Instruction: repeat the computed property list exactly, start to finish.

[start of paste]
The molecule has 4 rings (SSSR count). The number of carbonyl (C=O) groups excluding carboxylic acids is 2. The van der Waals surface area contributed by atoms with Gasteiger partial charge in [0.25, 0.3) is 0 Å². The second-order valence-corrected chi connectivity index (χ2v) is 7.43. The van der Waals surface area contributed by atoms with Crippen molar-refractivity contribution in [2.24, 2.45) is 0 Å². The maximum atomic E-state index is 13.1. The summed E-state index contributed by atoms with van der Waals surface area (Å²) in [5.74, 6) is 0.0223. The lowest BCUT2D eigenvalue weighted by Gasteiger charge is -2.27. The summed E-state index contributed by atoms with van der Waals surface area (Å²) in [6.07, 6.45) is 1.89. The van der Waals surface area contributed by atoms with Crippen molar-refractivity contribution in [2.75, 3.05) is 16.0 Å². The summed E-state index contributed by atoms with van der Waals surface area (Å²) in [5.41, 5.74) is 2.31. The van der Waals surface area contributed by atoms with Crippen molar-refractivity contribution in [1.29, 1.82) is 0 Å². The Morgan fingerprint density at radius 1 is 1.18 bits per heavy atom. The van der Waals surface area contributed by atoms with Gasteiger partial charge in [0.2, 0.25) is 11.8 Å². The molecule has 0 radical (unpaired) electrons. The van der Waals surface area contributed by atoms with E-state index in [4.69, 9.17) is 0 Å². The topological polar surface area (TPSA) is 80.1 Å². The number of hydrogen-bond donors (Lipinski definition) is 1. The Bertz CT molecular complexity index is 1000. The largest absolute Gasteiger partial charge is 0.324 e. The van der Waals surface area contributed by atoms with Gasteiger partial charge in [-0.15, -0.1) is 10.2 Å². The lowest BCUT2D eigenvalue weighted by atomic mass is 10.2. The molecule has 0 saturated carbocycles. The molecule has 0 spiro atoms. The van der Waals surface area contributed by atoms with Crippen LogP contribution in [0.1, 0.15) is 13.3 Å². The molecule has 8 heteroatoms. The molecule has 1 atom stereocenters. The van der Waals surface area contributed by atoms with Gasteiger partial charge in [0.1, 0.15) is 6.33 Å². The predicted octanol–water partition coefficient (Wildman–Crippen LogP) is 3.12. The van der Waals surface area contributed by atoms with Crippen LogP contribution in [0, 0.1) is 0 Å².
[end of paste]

The molecule has 4 rings (SSSR count). The number of carbonyl (C=O) groups excluding carboxylic acids is 2. The van der Waals surface area contributed by atoms with Gasteiger partial charge in [0.25, 0.3) is 0 Å². The second-order valence-corrected chi connectivity index (χ2v) is 7.43. The van der Waals surface area contributed by atoms with Crippen molar-refractivity contribution in [2.24, 2.45) is 0 Å². The maximum atomic E-state index is 13.1. The summed E-state index contributed by atoms with van der Waals surface area (Å²) in [5.74, 6) is 0.0223. The lowest BCUT2D eigenvalue weighted by Gasteiger charge is -2.27. The summed E-state index contributed by atoms with van der Waals surface area (Å²) in [6.07, 6.45) is 1.89. The van der Waals surface area contributed by atoms with Crippen molar-refractivity contribution in [2.75, 3.05) is 16.0 Å². The summed E-state index contributed by atoms with van der Waals surface area (Å²) in [5.41, 5.74) is 2.31. The van der Waals surface area contributed by atoms with Crippen molar-refractivity contribution in [1.29, 1.82) is 0 Å². The Morgan fingerprint density at radius 1 is 1.18 bits per heavy atom. The van der Waals surface area contributed by atoms with Gasteiger partial charge in [0.2, 0.25) is 11.8 Å². The molecule has 0 radical (unpaired) electrons. The van der Waals surface area contributed by atoms with E-state index in [4.69, 9.17) is 0 Å². The topological polar surface area (TPSA) is 80.1 Å². The number of hydrogen-bond donors (Lipinski definition) is 1. The Bertz CT molecular complexity index is 1000. The largest absolute Gasteiger partial charge is 0.324 e. The van der Waals surface area contributed by atoms with Gasteiger partial charge in [-0.15, -0.1) is 10.2 Å². The lowest BCUT2D eigenvalue weighted by atomic mass is 10.2. The molecule has 0 saturated carbocycles. The molecule has 0 spiro atoms. The van der Waals surface area contributed by atoms with Crippen LogP contribution in [0.1, 0.15) is 13.3 Å². The molecule has 8 heteroatoms. The molecule has 1 atom stereocenters. The van der Waals surface area contributed by atoms with Gasteiger partial charge in [0.1, 0.15) is 6.33 Å². The predicted octanol–water partition coefficient (Wildman–Crippen LogP) is 3.12. The van der Waals surface area contributed by atoms with Crippen LogP contribution in [0, 0.1) is 0 Å².